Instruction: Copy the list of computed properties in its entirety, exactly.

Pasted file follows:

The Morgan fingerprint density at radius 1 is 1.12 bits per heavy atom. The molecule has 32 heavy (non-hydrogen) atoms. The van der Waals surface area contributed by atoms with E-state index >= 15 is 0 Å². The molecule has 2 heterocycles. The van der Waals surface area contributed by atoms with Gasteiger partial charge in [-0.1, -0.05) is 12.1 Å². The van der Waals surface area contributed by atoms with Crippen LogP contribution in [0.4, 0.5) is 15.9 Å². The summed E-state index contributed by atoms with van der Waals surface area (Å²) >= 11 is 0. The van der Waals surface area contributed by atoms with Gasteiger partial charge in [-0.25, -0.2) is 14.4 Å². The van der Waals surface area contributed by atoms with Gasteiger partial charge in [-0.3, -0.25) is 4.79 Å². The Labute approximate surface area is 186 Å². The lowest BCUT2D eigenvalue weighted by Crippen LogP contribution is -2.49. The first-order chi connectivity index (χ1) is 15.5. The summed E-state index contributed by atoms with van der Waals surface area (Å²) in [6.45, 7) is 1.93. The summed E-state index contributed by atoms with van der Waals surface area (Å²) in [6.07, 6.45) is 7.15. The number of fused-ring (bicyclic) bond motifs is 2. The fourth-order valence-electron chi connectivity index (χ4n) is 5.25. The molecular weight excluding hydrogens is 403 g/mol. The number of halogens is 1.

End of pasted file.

The Morgan fingerprint density at radius 1 is 1.12 bits per heavy atom. The molecule has 32 heavy (non-hydrogen) atoms. The van der Waals surface area contributed by atoms with E-state index >= 15 is 0 Å². The molecule has 2 heterocycles. The van der Waals surface area contributed by atoms with Gasteiger partial charge in [-0.1, -0.05) is 12.1 Å². The van der Waals surface area contributed by atoms with Crippen LogP contribution in [0.4, 0.5) is 15.9 Å². The summed E-state index contributed by atoms with van der Waals surface area (Å²) >= 11 is 0. The van der Waals surface area contributed by atoms with Gasteiger partial charge in [-0.25, -0.2) is 14.4 Å². The van der Waals surface area contributed by atoms with Gasteiger partial charge in [-0.3, -0.25) is 4.79 Å². The Labute approximate surface area is 186 Å². The lowest BCUT2D eigenvalue weighted by Crippen LogP contribution is -2.49. The first-order chi connectivity index (χ1) is 15.5. The summed E-state index contributed by atoms with van der Waals surface area (Å²) in [6.45, 7) is 1.93. The summed E-state index contributed by atoms with van der Waals surface area (Å²) in [6.07, 6.45) is 7.15. The number of fused-ring (bicyclic) bond motifs is 2. The fourth-order valence-electron chi connectivity index (χ4n) is 5.25. The molecular weight excluding hydrogens is 403 g/mol. The number of halogens is 1.